Salesforce this week announced it would buy Vlocity — a startup with all the markings of a unicorn, including a billion-dollar valuation — for US$1.33 billion. A lot of other news came out of the company too, including co-CEO Keith Block stepping down and another record revenue and earnings announcement, but I’ll focus here on the Vlocity story.
Vlocity was cofounded and led by David Schmaier, who was executive vice president at Siebel Systems in its go-go years. When Oracle bought Siebel, it made Schmaier a wealthy man. He promptly dropped out of the CRM business in what proved to be one of the few times an executive said he wanted to spend more time with his family and actually meant it.
Schmaier dropped so far off the radar that he wasn’t even answering emails from guys like me. We were never tight, but I’d done some gnarly consulting for Siebel, and there was that. Still, nothing — radio silence.
Then, once upon a Dreamforce, about six years ago, I ran into him on Mission or Howard Street near the Moscone Center, and I didn’t recognize him. He’d been the picture of a buttoned-down Harvard Business School type at Siebel, but Schmaier 2.0 had grown his hair out, opened his collar, and visibly gone native.
The only thing I saw that hadn’t changed was the gleam in the eye of someone who easily was the smartest guy in any room he walked into.
At Siebel, Schmaier spearheaded the push into vertical market CRM, and when he was through, there were more than 20 versions of Siebel customized to the diverse needs of big enterprises in utilities, energy, communications, pharmaceuticals, and a bunch of others.
Siebel was largely old-school technology, though — primarily a client-server application suite with all the issues of that technology. That was a challenge for anyone hoping to build a CRM set that could be diversified easily.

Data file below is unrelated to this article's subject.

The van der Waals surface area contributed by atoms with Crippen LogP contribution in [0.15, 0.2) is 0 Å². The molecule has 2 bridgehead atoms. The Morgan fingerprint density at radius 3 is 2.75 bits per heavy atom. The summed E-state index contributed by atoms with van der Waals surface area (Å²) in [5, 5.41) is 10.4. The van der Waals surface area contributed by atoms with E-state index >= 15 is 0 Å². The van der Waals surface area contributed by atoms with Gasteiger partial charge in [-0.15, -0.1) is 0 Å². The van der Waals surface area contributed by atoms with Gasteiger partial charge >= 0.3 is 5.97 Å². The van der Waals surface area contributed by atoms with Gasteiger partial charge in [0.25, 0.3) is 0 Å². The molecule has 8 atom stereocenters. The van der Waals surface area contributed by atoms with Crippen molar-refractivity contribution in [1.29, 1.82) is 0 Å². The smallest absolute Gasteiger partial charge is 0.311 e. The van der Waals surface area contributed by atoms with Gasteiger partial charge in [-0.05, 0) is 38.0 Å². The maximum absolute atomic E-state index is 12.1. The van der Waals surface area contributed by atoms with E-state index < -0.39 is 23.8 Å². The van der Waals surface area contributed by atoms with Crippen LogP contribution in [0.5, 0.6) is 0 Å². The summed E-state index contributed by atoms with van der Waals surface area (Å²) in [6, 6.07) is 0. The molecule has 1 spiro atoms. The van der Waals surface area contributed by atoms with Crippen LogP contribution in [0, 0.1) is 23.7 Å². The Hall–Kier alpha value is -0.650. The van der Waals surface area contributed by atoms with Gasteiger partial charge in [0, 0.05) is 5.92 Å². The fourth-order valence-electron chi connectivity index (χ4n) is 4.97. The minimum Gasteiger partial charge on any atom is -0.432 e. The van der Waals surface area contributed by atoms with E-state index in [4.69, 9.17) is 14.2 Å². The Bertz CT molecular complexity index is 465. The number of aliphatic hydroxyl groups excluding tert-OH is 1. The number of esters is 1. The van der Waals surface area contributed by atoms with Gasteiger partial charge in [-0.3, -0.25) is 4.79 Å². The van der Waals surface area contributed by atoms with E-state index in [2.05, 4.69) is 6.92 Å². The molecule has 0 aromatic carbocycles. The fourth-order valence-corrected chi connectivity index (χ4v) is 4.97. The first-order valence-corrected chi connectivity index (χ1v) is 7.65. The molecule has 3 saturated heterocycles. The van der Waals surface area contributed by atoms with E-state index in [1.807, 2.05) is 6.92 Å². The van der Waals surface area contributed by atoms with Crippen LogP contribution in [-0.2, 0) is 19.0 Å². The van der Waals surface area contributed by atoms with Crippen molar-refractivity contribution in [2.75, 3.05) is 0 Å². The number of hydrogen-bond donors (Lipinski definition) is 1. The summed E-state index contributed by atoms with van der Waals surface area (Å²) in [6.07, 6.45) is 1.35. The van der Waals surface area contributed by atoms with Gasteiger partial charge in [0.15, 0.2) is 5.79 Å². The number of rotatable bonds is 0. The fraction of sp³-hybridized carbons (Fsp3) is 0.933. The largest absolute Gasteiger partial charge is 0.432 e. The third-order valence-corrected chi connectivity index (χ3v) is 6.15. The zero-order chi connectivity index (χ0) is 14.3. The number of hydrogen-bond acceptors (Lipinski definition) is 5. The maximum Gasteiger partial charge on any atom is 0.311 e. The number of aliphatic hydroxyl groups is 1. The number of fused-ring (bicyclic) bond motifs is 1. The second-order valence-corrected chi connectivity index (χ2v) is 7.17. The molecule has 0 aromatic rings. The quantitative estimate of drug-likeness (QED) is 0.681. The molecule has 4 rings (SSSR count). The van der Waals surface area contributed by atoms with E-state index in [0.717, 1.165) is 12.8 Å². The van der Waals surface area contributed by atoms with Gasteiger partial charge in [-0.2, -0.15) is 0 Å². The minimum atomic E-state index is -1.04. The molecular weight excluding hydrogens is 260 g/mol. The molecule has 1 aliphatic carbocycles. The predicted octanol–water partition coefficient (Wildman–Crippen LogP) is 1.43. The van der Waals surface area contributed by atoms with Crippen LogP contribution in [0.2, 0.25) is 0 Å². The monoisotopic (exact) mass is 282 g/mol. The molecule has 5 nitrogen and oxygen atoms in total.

So Schmaier may have bided his time for almost a decade after Siebel, waiting for technology and the market to come to him with a platform that could support his vision. I do not know this for sure because we have not spoken about it explicitly, but the evidence supports the correlation, if not the causation.
When Vlocity launched in 2014, the Salesforce platform was embryonic in some ways, but there was enough there to enable Schmaier and his partners to connect the dots. They did that in a big way, building a product on Salesforce, joining the AppExchange, and even moving into some of the same buildings as Salesforce to improve idea cross-fertilization.
It all worked, and because the Vlocity team is as at home in front of customers as in developer mode, the company — with some assistance from Salesforce — has been able to notch some impressive customer wins.
Schmaier’s Siebel experience helped quite a bit, too. Customers who had bought vertical apps from Siebel in its prime were ready for cloud computing at the same time that Vlocity was ready for them.
So, with the acquisition of Vlocity, Salesforce is placing an important marker down on the future of the industry. For a long time, it has recognized the importance of delivering vertical market or industry apps, especially at the high end of the market.
As with every other endeavor the company is involved in, there’s an easy understanding that the future of the business is in selling more seats. If that comes from selling core CRM, fine. But as a $20 billion company, Salesforce will forever need deals that drive seven figures or more to keep Wall Street amused.
So I think the significance of the Vlocity acquisition is that it ticks a big box on the score sheet. Salesforce has impressive components like Einstein, Heroku, machine learning, workflow, Journey Builder, voice recognition, and much more.
However, those components might not be the first thing that Fortune 2000 companies look for when they want solutions yesterday. That’s where Vlocity fits in.
It’s quite possible that Schmaier has more work to do in Salesforce, too. Keith Block’s departure after nearly two years as co-CEO suggests an opening in the executive suite.
Lost in the other news, Salesforce also announced that Gavin Patterson will serve as the new president and CEO of Salesforce International. There are good reasons to have a CEO of international operations, and it is a model that could possibly be used elsewhere.
Applications are a subset of the business that needs the full-time attention of a CEO-level person who can get things done in an ever-expanding bureaucracy. That easily could be Schmaier’s next gig.